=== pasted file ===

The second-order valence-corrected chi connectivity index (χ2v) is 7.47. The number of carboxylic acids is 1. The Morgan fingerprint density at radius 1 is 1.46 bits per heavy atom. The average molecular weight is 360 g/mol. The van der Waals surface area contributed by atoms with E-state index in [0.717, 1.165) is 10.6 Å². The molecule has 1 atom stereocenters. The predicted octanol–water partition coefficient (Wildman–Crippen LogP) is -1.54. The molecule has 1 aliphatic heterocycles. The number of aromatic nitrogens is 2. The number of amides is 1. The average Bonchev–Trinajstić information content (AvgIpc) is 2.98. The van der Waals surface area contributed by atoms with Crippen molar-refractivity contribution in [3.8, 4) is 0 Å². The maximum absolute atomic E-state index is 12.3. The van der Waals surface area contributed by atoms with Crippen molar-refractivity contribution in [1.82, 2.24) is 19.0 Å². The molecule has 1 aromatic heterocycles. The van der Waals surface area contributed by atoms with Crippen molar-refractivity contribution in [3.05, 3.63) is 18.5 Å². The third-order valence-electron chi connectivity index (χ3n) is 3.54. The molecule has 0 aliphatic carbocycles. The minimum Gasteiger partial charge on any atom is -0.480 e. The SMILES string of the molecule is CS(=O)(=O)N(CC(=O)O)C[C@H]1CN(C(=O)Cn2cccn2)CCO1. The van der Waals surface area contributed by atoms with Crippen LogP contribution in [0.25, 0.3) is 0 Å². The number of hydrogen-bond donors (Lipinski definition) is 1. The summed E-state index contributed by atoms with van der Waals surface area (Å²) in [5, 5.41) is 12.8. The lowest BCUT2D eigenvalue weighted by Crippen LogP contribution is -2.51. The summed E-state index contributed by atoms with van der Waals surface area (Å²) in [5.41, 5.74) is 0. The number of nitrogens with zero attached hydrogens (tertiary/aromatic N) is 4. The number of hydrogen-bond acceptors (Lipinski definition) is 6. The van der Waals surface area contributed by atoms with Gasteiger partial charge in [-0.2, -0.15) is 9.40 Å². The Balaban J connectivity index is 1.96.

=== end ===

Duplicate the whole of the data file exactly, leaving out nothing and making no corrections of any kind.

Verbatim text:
The second-order valence-corrected chi connectivity index (χ2v) is 7.47. The number of carboxylic acids is 1. The Morgan fingerprint density at radius 1 is 1.46 bits per heavy atom. The average molecular weight is 360 g/mol. The van der Waals surface area contributed by atoms with E-state index in [0.717, 1.165) is 10.6 Å². The molecule has 1 atom stereocenters. The predicted octanol–water partition coefficient (Wildman–Crippen LogP) is -1.54. The molecule has 1 aliphatic heterocycles. The number of aromatic nitrogens is 2. The number of amides is 1. The average Bonchev–Trinajstić information content (AvgIpc) is 2.98. The van der Waals surface area contributed by atoms with Crippen molar-refractivity contribution in [3.8, 4) is 0 Å². The maximum absolute atomic E-state index is 12.3. The van der Waals surface area contributed by atoms with Crippen molar-refractivity contribution in [1.82, 2.24) is 19.0 Å². The molecule has 1 aromatic heterocycles. The van der Waals surface area contributed by atoms with Crippen molar-refractivity contribution in [3.05, 3.63) is 18.5 Å². The third-order valence-electron chi connectivity index (χ3n) is 3.54. The molecule has 0 aliphatic carbocycles. The minimum Gasteiger partial charge on any atom is -0.480 e. The SMILES string of the molecule is CS(=O)(=O)N(CC(=O)O)C[C@H]1CN(C(=O)Cn2cccn2)CCO1. The van der Waals surface area contributed by atoms with Crippen LogP contribution in [0.25, 0.3) is 0 Å². The number of hydrogen-bond donors (Lipinski definition) is 1. The summed E-state index contributed by atoms with van der Waals surface area (Å²) in [5, 5.41) is 12.8. The lowest BCUT2D eigenvalue weighted by Crippen LogP contribution is -2.51. The summed E-state index contributed by atoms with van der Waals surface area (Å²) in [5.41, 5.74) is 0. The number of nitrogens with zero attached hydrogens (tertiary/aromatic N) is 4. The number of hydrogen-bond acceptors (Lipinski definition) is 6. The van der Waals surface area contributed by atoms with Gasteiger partial charge in [-0.2, -0.15) is 9.40 Å². The Balaban J connectivity index is 1.96.